BMW 4-Cyl. Techy, Torquey and Efficient

Advanced technology, strong low-rpm torque and a superb 8-speed transmission make BMW’s turbo 4-cyl. a winner for the second year in a row.

Gary Witzenburg, Correspondent

May 8, 2013

5 Min Read
BMW 4-Cyl. Techy, Torquey and Efficient


The Ward’s 10 Best Engines competition has recognized outstanding powertrain achievement for 19 years. In this installment of the 2013 Behind the 10 Best Engines series, WardsAuto looks at the development of BMW’s turbocharged 2.0L I-4.

More and more auto makers are substituting boosted smaller engines for naturally aspirated larger ones, and that has 4-cyl. turbos proliferating like dandelions in spring lawns.

WardsAuto editors tested eight small turbocharged  I-4 engines for 2013 and awarded three that stood out from the crowd – the same three they picked last year. Those top 2.0L turbos come from BMW, Ford and General Motors. Comparing their specs shows some interesting differences.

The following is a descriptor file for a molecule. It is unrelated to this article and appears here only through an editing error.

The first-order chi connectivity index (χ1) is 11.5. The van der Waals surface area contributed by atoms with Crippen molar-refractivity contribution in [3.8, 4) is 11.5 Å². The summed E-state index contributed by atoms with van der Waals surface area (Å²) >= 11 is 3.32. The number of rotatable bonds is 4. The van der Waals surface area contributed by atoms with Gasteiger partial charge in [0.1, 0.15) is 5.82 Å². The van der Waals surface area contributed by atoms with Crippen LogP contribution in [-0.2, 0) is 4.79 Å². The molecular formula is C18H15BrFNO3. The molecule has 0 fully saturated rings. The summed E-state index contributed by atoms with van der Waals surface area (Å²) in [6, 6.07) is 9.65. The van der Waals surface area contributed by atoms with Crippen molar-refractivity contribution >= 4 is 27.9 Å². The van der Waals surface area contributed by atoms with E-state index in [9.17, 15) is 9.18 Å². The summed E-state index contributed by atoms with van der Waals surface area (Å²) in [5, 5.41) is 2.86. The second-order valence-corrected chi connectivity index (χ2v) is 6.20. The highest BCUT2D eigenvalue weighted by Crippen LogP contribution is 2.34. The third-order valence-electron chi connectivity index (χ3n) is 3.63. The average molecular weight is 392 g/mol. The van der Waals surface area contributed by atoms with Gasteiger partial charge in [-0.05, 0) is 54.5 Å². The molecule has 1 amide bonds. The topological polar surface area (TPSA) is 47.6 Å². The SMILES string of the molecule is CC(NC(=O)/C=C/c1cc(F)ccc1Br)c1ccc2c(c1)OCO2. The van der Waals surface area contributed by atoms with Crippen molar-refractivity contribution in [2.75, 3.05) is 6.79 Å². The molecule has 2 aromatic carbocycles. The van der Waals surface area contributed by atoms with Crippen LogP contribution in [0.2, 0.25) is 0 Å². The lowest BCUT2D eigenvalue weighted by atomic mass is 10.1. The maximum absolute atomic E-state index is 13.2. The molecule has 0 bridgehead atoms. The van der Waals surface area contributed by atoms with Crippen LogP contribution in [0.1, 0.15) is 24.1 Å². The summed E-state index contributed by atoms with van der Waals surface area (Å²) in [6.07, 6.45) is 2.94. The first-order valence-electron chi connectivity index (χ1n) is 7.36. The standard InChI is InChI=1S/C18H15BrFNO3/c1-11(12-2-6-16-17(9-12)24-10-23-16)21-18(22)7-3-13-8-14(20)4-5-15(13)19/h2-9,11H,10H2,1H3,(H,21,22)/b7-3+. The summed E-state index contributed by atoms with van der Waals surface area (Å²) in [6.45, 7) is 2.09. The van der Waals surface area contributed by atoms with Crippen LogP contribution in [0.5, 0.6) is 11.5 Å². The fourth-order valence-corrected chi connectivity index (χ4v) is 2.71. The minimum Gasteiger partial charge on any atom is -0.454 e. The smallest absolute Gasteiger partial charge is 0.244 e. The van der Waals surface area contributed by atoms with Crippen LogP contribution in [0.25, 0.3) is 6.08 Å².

The BMW N20 I-4, as tested in a 328i sedan, puts out a healthy 240 hp and 255 lb.-ft. (346 Nm) of torque beginning at an astonishingly low 1,250 rpm. That's 12 and 32 fewer ponies and 15 lb.-ft. (20 Nm) and 5 lb.-ft. (7 Nm) less twist than the Ford and General Motors engines, respectively.

Yet the creamy-smooth BMW turbo 4-cyl. feels at least as powerful as the other two off the mark thanks to strong low-rpm torque and no discernible turbo lag. It also tops the GM and Ford powerplants in highway fuel-economy ratings.

“It's uncommon to experience so much thrust so soon after step-off, particularly with turbocharged engines needing time to spool up,” WardsAuto editors say. “But BMW has managed to bid Auf Wiedersehen to turbo lag.”